IA-Forum speaks with Mr. Ylber Hysa, a member of the Kosovo Parliament, Vice President of the Kosovo Progressive movement “ORA”, and political analyst in the Balkans. He is also currently a visiting Fulbright Scholar at the U.S. Institute of Peace in Washington, DC. (1/18/2005)
International Affairs-Forum: Mr. Hysa, what is the role of international organizations in Kosovo? Where are they failing and why?
Mr. Hysa: The United Nations Organization came in Kosovo in 1999 with an improvised agenda that, considering there was a decade of segregation and gross violation of human rights under Slobodan Millosevic’s regime, has not been the most suitable structure. As such, the United Nations Mission in Kosovo (UNMIK) has not adopted itself to the nation-building framework and has lacked an exit strategy. We are entering the sixth year of UN administration and there still aren’t solid solutions that address the final status of Kosovo and the building of democratic institutions that are within its mandate according to the UN Security Council resolution 1244. Other problems have included conflicting agendas, lack of harmonization, and long term thinking. Consequently, this has created a serious stagnation of political, social and economic progress that are part of the strategy “Standards before the Status”- to be addressed in 2005. This political unwillingness and inaction has significantly increased the risk that UNMIK will soon lose its credibility and be doomed to a complete failure.
IA-Forum: What about the role of NGOs?
Mr. Hysa: Immediately after the war, the number of NGO’s had increased to hundreds. However, after a short period of time, other crises and conflicts had emerged in other parts of the world and most of these organizations left to pursue their own agendas elsewhere. Nevertheless, some of these organizations have played a vital role in the emergency phase and rebuilding.
IA-Forum: Do economic projects launched from outside Kosovo help remedy the rifts between all ethnicities in Kosovo or does an ethnic re-rapprochement help Kosovo to revitalize its economy?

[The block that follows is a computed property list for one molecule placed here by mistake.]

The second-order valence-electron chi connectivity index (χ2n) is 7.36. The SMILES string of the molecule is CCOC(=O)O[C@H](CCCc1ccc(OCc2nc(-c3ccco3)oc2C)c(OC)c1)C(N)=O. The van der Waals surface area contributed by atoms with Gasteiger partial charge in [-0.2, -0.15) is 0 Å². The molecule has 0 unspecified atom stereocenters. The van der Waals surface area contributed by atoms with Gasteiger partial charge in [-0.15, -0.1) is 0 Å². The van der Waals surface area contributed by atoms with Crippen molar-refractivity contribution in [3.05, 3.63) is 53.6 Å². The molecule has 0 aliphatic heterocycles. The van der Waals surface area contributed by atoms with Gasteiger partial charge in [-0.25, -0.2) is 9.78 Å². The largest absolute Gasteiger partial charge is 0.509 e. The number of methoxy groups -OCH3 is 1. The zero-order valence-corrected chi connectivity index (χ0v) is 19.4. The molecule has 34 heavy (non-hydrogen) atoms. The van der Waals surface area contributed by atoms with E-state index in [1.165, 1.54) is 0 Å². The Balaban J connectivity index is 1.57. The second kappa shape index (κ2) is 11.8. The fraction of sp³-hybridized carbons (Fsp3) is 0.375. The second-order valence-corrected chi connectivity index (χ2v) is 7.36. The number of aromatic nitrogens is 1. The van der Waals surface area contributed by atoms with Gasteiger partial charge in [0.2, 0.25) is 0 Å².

Mr. Hysa: The economic prosperity in Kosovo does not depend directly on ethnic cooperation. It is not a key for economic success. On the contrary, economic development depends heavily on other factors that are closely associated with the overall governance in Kosovo and transformation of powers from UNMIK to the locals. Because of UNMIK’s rigid interpretation of the so-called “socialy-owned property”, Kosovo is the only place in the former communist hemisphere in the Balkans that has not undergone privatization. This has been confused with hundreds of organizations and companies that have been publicly owned; and has left Kosovo without laws or regulations that guarantee successful economic development. Moreover, Kosovo has not been able to reap the benefits of outside investment due to the unresolved final status. Therefore, it is crucial that UNMIK starts transforming political powers to the Kosovars so they can start developing a long term economic policy in the interest of the society. For example, fiscal policy has created a huge trade deficit followed by an incredibly high value added tax (VAT) for importers who are discouraged from importing necessary goods (i.e. industrial technology) from outside to start investing within the territory of Kosovo. Furthermore, Kosovo is disadvantaged in many other areas including an inability to gain loans from international organizations because of its unresolved status and other benefits that are reserved for independent countries.
IA-Forum: Does that mean that an economic development and investment from outside would help bring all communities closer to each other?
Mr. Hysa: I believe that if UNMIK transfers political powers and decision making process to the Kosovars as soon as possible, they (Kosovars) will have a chance to prove that everything is closely associated with the lingering unresolved status. Furthermore, Kosovo has a huge Diaspora and its remittances contribute to a number of projects. However, the flow of money into Kosovo from this Diaspora will significantly increase if investors are certain that their investments do not run into political risks and loss of capital due to Kosovo’s ambiguous future. With regard to Mitrovica, which continues to remain bitterly divided along ethic lines, a program which would stretch far beyond current political landscape by creating some sort of trusteeship program - a Euro zone -would ease tensions and bring stability to that region.